The Sumerians had cuneiform and the Egyptians hieroglyphics, both complex and difficult to master, but who developed the system where each character represents a particular sound and the characters (letters) can be combined to form words the way sounds are? The Phoenicians invented the alphabet from which all the European and Near Eastern scripts (and possibly those of India as well) are descended, but they didn't come up with the idea. Who did? Very likely, a bunch of common laborers. - Smithsonian Magazine

How ‘American Dirt’ Went From Hot Title To PR Fiasco And Still Became A Bestseller

Despite the disastrous rollout of a book that had been advance-hyped by some as a Grapes of Wrath-level work of literature, Jeanine Cummins's thriller about an Acapulco bookseller and her young son on the run from a drug cartel was the top-selling novel for adults of 2020. Here's a report on how the rise and fall and rise of American Dirt happened: as one employee of the publisher put it, the particular circumstances "allowed for certain things to get out of hand." - Vulture

Ray Bradbury’s Outsized Influence On American Culture

There were other fine sci-fi writers, but Ray was the one who first engaged the mainstream audience. He had a huge impact on both American literature and popular culture. He was also one of the most significant California writers of the last century. - Los Angeles Review of Books

Author Of ‘War Horse’ Insists He Wasn’t Trying To Censor Shakespeare’s ‘Merchant of Venice’

" described '21st-century sensibilities' as having prevented the inclusion of the play in Tales from Shakespeare, his retelling of 10 Shakespeare plays for children aged six and older." Morpurgo says that this way of describing his decision is bogus: he had to choose only ten plays, and he felt they should be stories appropriate for eight-year-olds, which The Merchant of Venice is not. - The Guardian

For Independent Bookstores, The Long 2020 Nightmare Is Not Nearly Over

The legendary Powell's still sits empty of customers, no matter how many people may be buying online or via curbside pickup. The hope for 2021 is just to survive, says its CEO. But for some smaller bookstores, nimble moves were easier. Take Maggie Mae's, a children's bookstore. "The takeway for Maggie Mae’s ... is to 'embrace the pivot' by making changes that will benefit both the business and the community." - The Oregonian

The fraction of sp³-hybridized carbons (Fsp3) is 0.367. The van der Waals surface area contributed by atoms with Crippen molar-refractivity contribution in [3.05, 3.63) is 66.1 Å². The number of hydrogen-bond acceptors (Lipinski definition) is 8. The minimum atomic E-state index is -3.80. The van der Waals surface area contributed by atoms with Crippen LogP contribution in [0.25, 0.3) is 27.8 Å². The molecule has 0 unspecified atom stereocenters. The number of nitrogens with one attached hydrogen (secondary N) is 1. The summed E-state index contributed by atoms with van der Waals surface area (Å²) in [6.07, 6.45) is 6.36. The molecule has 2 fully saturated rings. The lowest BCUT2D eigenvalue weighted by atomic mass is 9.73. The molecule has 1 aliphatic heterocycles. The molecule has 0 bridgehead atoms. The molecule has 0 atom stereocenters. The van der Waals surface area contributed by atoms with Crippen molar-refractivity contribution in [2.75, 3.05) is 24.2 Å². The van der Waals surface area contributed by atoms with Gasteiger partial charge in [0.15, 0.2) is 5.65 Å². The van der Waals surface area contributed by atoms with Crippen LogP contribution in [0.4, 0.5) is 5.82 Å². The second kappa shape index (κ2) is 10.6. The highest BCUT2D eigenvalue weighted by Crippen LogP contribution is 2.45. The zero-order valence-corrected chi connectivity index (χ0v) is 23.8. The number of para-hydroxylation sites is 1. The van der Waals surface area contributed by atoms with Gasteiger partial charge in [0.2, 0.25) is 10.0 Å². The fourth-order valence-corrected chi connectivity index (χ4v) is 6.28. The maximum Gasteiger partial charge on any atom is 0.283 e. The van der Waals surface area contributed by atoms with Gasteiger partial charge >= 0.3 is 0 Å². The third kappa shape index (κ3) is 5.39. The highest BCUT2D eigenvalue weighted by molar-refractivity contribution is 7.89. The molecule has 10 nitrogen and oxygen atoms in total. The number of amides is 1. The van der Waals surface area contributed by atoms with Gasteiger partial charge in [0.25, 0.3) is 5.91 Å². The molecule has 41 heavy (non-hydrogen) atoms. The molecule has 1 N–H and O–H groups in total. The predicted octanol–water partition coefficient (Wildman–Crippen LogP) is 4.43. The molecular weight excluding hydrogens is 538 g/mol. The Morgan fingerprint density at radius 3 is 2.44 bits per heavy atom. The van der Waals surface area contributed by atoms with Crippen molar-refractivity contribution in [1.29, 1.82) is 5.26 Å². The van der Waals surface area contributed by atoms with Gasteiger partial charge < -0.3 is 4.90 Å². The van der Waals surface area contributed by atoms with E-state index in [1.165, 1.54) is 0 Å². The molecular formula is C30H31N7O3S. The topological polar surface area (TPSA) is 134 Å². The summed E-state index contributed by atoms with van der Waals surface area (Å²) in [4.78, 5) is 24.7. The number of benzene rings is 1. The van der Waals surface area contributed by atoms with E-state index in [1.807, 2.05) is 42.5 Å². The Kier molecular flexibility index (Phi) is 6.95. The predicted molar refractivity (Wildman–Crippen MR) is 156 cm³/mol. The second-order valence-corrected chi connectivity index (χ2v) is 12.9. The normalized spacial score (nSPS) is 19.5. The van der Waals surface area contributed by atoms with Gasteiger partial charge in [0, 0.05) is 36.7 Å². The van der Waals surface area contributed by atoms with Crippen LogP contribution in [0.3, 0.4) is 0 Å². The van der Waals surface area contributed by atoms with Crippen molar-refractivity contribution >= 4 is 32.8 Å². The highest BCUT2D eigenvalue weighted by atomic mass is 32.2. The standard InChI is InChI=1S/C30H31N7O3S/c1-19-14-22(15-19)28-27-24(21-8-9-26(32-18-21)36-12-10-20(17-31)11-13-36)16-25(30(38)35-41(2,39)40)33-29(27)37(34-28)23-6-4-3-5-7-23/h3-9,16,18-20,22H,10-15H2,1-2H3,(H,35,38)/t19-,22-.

The Writer Who Wants Readers To Feel Like Voyeurs

After all, why should we have access to the characters' sex lives? Raven Leilani, author of Luster, says "I try to portray it in the way that moves me when I see it, when it is awkward and silly, which it often is. To depict it that way is to make it tender; what it looks like when two bodies, especially two bodies that are very different, get to know each other. ... For me that is the most enjoyable kind of sex to watch and to read." - The Guardian (UK)

The Writer Inspired By The Surrealist

Maria Dahvana Headley, whose Mere Wife and new translation of Beowulf have electrified readers (and listeners) on a teenage inspiration: "I happened upon The Hearing Trumpet by Leonora Carrington, who was a surrealist painter and writer. ... I didn’t really know anything about surrealists then. The novel is full of wild characters that are very elderly women. It’s also filthy and funny. It’s exactly what you want to read as a teenage girl, but it’s about women in their 90s." - Boston Globe

The Law Professor Who Did More Than Dream Of Being A Novelist Later In Life

Pam Jenoff - you may know her from The Diplomat's Wife, The Lost Girls of Paris, and many other novels - started taking writing classes just as soon as she began practicing law. "She has learned to be a tireless reviser — a skill acquired in the legal world, where 'people are always marking up your work.' She says, 'The only thing that separates me from the folks I started with in writing workshops — many of them were better writers — is that I just kept going.'"- The New York Times

Our Free Newsletter

Join our 30,000 subscribers

Latest